Survey: Students Say Personalized Learning Improves Their Independent Learning Skills
A new survey of 4,000 middle school students indicates that personalized learning approaches can have a positive impact on students as independent learners.
The study was conducted by New Classrooms, a non-profit organization that provides a model and curriculum for personalized learning in math. Called Teach to One: Math, the model involves a range of techniques, from classroom design to mini low-stakes assessments, but at its heart is providing individualized pathways for each learner to progress in mastery and develop as motivated thinkers and collaborators.
The survey polled more than 4,000 students engaged in the Teach to One: Math model in the spring of 2016. (It's currently in use in 40 schools around the country by roughly 13,000 students.) It found that those who had participated in personalized learning believed they had improved as independent learners (70 percent) and reported "learning equally well when working independently on a computer with guided support (75 percent) or in a more traditional classroom setting with teacher-led instruction only (77 percent)," according to New Classrooms.
The survey also found that eight in 10 students benefit from solving the same problems multiple times; six in 10 said they benefit from learning multiple approaches to solving problems; and nearly seven in 10 "reported benefiting from the opportunity to work with different students and teachers over the course of the year, highlighting the need for offering a variety of opportunities in which to learn," the organization noted.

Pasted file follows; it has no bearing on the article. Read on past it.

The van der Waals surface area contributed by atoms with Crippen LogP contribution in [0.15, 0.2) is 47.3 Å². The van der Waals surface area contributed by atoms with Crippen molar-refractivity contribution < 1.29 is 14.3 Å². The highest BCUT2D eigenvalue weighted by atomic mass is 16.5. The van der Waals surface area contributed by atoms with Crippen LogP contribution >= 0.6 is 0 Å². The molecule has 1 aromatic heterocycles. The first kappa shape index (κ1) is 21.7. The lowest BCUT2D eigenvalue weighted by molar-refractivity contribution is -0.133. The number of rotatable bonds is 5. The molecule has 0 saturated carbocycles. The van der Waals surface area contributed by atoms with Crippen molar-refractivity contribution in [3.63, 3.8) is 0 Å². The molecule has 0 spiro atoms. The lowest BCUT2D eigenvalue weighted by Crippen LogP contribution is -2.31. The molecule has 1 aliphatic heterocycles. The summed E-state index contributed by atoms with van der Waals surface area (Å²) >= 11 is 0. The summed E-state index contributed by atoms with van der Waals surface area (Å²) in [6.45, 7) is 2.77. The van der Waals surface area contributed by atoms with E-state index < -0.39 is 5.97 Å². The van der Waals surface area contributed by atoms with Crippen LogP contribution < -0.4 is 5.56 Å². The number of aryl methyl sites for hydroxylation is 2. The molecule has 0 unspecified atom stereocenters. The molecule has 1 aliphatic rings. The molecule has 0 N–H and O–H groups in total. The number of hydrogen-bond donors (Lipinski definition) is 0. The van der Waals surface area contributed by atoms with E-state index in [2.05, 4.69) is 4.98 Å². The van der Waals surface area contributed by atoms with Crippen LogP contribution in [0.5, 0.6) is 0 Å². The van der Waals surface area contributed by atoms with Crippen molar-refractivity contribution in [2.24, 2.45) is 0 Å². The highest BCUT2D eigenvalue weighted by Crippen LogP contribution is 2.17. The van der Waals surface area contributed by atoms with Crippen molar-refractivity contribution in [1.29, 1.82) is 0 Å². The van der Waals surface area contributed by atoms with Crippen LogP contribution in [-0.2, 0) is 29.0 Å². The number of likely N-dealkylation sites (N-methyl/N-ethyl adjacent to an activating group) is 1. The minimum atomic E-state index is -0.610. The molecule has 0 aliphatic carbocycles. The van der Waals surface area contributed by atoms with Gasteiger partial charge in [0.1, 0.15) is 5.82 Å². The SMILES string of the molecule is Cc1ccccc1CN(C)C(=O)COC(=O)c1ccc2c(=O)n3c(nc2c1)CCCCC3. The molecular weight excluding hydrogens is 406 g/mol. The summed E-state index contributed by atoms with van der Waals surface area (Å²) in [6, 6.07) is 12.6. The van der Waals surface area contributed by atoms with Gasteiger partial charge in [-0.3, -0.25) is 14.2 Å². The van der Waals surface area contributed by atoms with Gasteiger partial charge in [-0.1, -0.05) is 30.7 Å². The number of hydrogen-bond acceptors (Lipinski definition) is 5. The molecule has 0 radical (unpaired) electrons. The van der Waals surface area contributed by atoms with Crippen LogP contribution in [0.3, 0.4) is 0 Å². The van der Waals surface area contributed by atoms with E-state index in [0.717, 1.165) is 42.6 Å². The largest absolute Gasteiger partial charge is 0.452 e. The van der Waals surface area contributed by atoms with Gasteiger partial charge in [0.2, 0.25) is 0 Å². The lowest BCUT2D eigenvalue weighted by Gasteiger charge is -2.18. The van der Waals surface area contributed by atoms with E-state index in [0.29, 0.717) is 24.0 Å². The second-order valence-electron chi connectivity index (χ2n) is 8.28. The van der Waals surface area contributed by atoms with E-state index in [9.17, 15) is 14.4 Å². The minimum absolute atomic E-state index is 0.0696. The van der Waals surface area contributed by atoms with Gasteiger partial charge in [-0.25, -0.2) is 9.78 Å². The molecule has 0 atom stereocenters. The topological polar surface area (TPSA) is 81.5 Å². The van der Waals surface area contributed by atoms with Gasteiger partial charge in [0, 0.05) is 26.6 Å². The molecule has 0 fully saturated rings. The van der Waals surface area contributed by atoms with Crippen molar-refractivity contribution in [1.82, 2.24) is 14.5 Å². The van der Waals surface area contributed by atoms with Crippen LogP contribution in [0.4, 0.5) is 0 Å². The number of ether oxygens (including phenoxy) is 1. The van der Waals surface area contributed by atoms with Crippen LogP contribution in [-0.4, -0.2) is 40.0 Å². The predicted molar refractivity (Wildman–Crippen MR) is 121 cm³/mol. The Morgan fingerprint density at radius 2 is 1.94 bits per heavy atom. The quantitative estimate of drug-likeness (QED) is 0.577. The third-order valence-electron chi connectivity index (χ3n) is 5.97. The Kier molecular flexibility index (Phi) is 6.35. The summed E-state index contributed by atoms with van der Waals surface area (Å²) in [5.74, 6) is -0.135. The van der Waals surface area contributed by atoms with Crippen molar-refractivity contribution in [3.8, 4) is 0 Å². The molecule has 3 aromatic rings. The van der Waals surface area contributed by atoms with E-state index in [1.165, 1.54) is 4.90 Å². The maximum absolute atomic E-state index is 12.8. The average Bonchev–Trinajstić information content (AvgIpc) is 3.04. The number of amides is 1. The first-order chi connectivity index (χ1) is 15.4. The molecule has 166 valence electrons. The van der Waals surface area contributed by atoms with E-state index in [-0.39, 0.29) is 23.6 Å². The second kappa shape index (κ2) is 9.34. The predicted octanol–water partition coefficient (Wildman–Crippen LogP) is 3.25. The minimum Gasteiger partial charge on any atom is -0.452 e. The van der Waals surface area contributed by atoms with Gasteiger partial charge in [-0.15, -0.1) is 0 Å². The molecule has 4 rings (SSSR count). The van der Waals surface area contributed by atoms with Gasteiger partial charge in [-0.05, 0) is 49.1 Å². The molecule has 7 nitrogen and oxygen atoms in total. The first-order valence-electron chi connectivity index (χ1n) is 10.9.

"As more schools focus on personalizing learning, it is important to consider how a personalized learning environment changes the classroom experience for students," said New Classrooms CEO Joel Rose in a statement released to coincide with the report. "Students report appreciating the fact that they can learn the same skill in different ways -- from a teacher, from their peers, or independently. They also report valuing the relationships they have with their teachers. Understanding the student perspective helps us create personalized experiences that will better support learning."
Additional details can be found at newclassrooms.org.
About the Author
David Nagel is editorial director of 1105 Media's Education Technology Group and editor-in-chief of THE Journal and STEAM Universe. A 29-year publishing veteran, Nagel has led or contributed to dozens of technology, art and business publications.
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